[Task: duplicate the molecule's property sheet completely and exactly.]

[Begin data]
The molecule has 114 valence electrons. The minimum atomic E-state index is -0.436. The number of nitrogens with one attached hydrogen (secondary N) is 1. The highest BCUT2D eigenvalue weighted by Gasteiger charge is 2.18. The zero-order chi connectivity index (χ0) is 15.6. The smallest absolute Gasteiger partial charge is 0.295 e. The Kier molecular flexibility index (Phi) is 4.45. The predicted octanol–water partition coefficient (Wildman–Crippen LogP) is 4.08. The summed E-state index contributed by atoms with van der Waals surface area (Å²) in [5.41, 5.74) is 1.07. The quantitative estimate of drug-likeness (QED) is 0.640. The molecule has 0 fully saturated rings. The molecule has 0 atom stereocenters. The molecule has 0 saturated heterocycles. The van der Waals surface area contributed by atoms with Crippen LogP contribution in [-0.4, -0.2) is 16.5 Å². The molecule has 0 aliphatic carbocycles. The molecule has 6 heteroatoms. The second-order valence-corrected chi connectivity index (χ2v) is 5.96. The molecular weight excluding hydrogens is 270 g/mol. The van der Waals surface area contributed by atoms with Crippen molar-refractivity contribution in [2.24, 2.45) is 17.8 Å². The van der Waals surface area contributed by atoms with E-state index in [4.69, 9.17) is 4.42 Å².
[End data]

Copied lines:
The molecule has 114 valence electrons. The minimum atomic E-state index is -0.436. The number of nitrogens with one attached hydrogen (secondary N) is 1. The highest BCUT2D eigenvalue weighted by Gasteiger charge is 2.18. The zero-order chi connectivity index (χ0) is 15.6. The smallest absolute Gasteiger partial charge is 0.295 e. The Kier molecular flexibility index (Phi) is 4.45. The predicted octanol–water partition coefficient (Wildman–Crippen LogP) is 4.08. The summed E-state index contributed by atoms with van der Waals surface area (Å²) in [5.41, 5.74) is 1.07. The quantitative estimate of drug-likeness (QED) is 0.640. The molecule has 0 fully saturated rings. The molecule has 0 atom stereocenters. The molecule has 0 saturated heterocycles. The van der Waals surface area contributed by atoms with Crippen LogP contribution in [-0.4, -0.2) is 16.5 Å². The molecule has 0 aliphatic carbocycles. The molecule has 6 heteroatoms. The second-order valence-corrected chi connectivity index (χ2v) is 5.96. The molecular weight excluding hydrogens is 270 g/mol. The van der Waals surface area contributed by atoms with Crippen molar-refractivity contribution in [2.24, 2.45) is 17.8 Å². The van der Waals surface area contributed by atoms with E-state index in [4.69, 9.17) is 4.42 Å².